Team nursing in ICU?

  1. 0
    I am curious to know if anyone uses the team nursing in the ICU and if so what pros and cons do you see.
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  4. 0
    No. Is this a homework question?
  5. 0
    No, this is not a homework question. I work in a facility that just transitioned from primary nursing to team nursing and I struggle with this concept in the ICU. Just looking for any advice on how it works or doesn't work in the ICU.
  6. 0
    I don't see how team nursing could work in ICU because each patient has his/her own particular issues/problems and each patient may have particular goals for the shift, e.g., MAP goals, fluid balance, vent management, sedation level, pain management, etc. And, there are sometimes 1:1 patients with 15 gtts, on the vent, IABP, nitric oxide and CVVH . . . how can a team handle such patients? It can take 20 mins to report off to the oncoming nurse on one patient . . . I just don't see how a team approach could work.
  7. 0
    I agree. But the acquity is generally that if a step down unit but we have the ability to rake drips and vents. Anything more gets transferred. But I struggle with having 5 "icu" patients and 3 m/s patients because there is obviously a reason the md wrote for icu care but the patients aren't really getting any different care and the are getting charges icu charges...... I have heard of team nursing in an icu -- they have a rn that does the rounds, assessments and the lpn does cares and meds. But having been a nurse in a larger icu for the last 7 years I am trying to figure out how to reprogram my thinking/practice. Any suggestions are greatly welcomed.
  8. 0
    Can't help you because I don't see how it could work.
  9. 0
    i dislike team approach. there has to be one nurse in charge of one pt in the icu..this idea of team approach nursing has been studied for many yrs and even tried at larger teaching facilities that have been funded by the aacn and sorts..i cant recall their officail stance on it and cant seem to locate it on the net but i do recall reading about it a few yrs ago. just like stated above how can you properly manage a critical low sick pt with multiple gtts and vent trials along with other monitoring with 4-5 nurses with their hands in the pot? but i refer to team nursing by using the simple term of team work by assisting eachother with their pt or pts by their request. now i worked in a er many yrs ago in columbus ms where they used team nursing in the er...talk about almost complete chaos..you would have 3-4 pts but other nurses would grab your charts and give meds and tx's but would forget to sign off on the chart...almost complete disaster at times. several times almost doubled dosed pts and other nurses would d/c your pt before you could finish charting on said pt, so you would find yourself scrambling around like a idoit half the shift. nope i dont like it.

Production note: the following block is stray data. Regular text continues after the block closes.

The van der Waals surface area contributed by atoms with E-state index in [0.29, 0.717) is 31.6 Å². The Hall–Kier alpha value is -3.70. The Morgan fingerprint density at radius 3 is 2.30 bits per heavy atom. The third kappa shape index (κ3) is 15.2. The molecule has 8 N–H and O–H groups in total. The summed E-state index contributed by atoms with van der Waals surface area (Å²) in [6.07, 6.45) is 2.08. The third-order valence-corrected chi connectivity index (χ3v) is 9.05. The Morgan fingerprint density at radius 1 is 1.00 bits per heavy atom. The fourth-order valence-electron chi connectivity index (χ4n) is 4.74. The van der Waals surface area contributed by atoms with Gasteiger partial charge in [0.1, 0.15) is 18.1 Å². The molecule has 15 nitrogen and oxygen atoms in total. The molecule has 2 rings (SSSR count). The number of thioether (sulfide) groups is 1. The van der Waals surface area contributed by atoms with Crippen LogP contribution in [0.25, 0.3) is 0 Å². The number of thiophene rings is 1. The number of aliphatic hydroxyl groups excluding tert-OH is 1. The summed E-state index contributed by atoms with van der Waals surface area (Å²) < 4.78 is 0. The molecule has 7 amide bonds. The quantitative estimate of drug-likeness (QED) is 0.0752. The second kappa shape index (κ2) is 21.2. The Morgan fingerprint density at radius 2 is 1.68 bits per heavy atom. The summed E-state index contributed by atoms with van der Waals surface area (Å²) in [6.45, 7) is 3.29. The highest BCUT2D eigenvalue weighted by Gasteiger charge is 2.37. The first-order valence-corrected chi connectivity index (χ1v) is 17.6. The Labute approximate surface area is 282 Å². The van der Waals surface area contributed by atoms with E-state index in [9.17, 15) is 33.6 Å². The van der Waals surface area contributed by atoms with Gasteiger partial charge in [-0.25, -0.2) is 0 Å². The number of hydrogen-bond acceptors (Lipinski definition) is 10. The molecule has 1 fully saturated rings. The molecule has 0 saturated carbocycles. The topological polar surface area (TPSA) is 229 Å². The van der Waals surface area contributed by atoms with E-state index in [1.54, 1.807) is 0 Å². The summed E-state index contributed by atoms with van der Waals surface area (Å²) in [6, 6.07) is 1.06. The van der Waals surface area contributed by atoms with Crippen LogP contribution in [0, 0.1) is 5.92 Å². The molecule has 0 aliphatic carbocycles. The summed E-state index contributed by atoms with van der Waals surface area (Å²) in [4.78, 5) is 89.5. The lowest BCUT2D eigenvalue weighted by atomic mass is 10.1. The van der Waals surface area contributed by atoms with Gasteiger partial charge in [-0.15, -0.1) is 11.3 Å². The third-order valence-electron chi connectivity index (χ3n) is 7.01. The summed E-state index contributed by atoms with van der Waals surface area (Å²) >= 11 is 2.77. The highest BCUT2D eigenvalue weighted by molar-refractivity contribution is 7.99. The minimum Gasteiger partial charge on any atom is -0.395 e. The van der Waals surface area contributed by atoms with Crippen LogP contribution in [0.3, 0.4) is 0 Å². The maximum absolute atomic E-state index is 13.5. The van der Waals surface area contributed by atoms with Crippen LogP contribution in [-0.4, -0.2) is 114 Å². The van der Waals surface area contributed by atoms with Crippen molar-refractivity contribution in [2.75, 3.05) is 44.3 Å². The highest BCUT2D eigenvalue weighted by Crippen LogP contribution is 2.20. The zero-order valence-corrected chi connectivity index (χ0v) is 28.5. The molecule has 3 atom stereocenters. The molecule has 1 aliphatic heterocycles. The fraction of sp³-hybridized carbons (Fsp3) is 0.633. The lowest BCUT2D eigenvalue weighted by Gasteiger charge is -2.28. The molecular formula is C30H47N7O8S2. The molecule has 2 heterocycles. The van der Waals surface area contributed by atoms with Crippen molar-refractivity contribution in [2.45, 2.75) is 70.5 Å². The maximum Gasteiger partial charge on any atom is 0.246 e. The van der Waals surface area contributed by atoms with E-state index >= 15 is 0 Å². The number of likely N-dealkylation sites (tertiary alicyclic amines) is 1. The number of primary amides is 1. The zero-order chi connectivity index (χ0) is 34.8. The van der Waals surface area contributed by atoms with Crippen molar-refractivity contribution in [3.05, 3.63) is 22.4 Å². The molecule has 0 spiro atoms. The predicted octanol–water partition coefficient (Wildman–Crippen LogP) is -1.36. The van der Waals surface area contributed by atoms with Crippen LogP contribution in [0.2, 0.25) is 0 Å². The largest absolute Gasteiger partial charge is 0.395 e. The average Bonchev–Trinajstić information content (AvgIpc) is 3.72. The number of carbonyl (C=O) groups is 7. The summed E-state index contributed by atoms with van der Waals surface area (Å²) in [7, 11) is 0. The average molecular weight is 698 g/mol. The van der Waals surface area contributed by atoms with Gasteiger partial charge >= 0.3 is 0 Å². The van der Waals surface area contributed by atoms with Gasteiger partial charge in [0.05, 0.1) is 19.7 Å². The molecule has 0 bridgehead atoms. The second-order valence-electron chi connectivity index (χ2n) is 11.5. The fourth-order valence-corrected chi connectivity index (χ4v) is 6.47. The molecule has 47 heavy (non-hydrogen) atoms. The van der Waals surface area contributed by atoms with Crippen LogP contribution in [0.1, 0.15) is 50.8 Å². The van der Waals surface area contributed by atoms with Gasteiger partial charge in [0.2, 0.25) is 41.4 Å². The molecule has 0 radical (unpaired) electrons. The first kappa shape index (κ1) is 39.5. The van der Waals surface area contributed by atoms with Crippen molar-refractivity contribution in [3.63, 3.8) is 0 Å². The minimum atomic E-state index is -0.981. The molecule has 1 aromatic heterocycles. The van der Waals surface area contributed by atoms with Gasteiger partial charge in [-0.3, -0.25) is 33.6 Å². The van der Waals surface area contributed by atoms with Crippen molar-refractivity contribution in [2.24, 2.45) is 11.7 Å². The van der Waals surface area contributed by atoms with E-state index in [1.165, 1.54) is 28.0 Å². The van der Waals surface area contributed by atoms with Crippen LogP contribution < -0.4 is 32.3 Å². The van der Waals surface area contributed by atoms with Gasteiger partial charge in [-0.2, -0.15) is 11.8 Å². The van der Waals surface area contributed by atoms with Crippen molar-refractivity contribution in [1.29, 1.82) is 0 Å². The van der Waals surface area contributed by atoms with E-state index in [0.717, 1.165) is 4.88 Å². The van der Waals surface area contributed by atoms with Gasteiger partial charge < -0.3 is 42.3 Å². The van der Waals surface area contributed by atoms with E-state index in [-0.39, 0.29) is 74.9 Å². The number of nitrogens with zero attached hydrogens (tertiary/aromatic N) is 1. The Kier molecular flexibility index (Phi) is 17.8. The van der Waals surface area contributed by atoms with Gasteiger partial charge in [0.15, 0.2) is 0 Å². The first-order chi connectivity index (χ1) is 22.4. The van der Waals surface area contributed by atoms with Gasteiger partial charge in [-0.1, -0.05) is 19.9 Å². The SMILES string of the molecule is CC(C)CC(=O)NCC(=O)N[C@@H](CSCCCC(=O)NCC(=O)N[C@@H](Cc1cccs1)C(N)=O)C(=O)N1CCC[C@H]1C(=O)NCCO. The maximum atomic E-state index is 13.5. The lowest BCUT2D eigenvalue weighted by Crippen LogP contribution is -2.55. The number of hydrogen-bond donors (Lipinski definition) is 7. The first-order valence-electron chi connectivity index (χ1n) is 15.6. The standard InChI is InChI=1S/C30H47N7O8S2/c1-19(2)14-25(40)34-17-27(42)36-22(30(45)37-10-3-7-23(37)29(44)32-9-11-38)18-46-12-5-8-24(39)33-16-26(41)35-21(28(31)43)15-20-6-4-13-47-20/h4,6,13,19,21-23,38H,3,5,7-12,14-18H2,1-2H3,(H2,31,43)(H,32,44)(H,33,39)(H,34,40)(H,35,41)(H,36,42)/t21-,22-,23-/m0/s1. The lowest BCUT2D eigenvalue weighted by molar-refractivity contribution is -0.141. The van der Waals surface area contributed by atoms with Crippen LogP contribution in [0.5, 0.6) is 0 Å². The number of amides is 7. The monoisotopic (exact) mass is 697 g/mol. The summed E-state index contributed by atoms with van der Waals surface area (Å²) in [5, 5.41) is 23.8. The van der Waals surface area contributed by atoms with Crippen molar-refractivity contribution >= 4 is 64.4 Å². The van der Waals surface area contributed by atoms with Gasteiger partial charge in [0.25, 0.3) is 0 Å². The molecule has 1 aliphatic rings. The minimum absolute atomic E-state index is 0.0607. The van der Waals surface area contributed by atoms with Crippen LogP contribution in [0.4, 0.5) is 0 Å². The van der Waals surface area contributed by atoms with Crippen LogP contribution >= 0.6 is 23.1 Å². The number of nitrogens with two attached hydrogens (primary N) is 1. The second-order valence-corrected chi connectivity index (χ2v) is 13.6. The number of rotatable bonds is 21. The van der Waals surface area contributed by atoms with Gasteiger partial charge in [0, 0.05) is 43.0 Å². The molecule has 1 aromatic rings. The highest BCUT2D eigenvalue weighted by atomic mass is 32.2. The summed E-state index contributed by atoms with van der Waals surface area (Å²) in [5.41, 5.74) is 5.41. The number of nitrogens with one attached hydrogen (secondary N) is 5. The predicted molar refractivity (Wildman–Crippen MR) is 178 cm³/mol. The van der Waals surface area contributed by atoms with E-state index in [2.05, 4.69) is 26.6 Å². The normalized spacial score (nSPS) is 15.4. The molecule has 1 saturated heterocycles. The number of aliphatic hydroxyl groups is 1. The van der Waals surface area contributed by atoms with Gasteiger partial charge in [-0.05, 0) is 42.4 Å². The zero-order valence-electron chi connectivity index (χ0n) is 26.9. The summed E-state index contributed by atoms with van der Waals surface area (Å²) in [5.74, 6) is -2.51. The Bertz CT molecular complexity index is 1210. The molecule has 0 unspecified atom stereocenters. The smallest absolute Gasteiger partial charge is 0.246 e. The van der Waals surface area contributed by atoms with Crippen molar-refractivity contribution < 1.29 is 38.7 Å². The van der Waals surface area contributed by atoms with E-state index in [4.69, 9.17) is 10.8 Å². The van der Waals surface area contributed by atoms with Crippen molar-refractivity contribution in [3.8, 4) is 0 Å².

10. 0
    I worked as a traveler in a facility that used this approach in the ICU. Basically, the LVN/LPN would care for two "stable" patients, while her "assigned" RN would take care of the drips/IVPB/IVPs. Personally, hate it, but for some reason, it worked for them. That facility was fortunate that the LPN/LVN were excellent nurses, still, sometimes it felt like I had more patients than what I was assigned to. To answer your question, a "Team Nursing" model of care is not safe or practical in the ICU setting.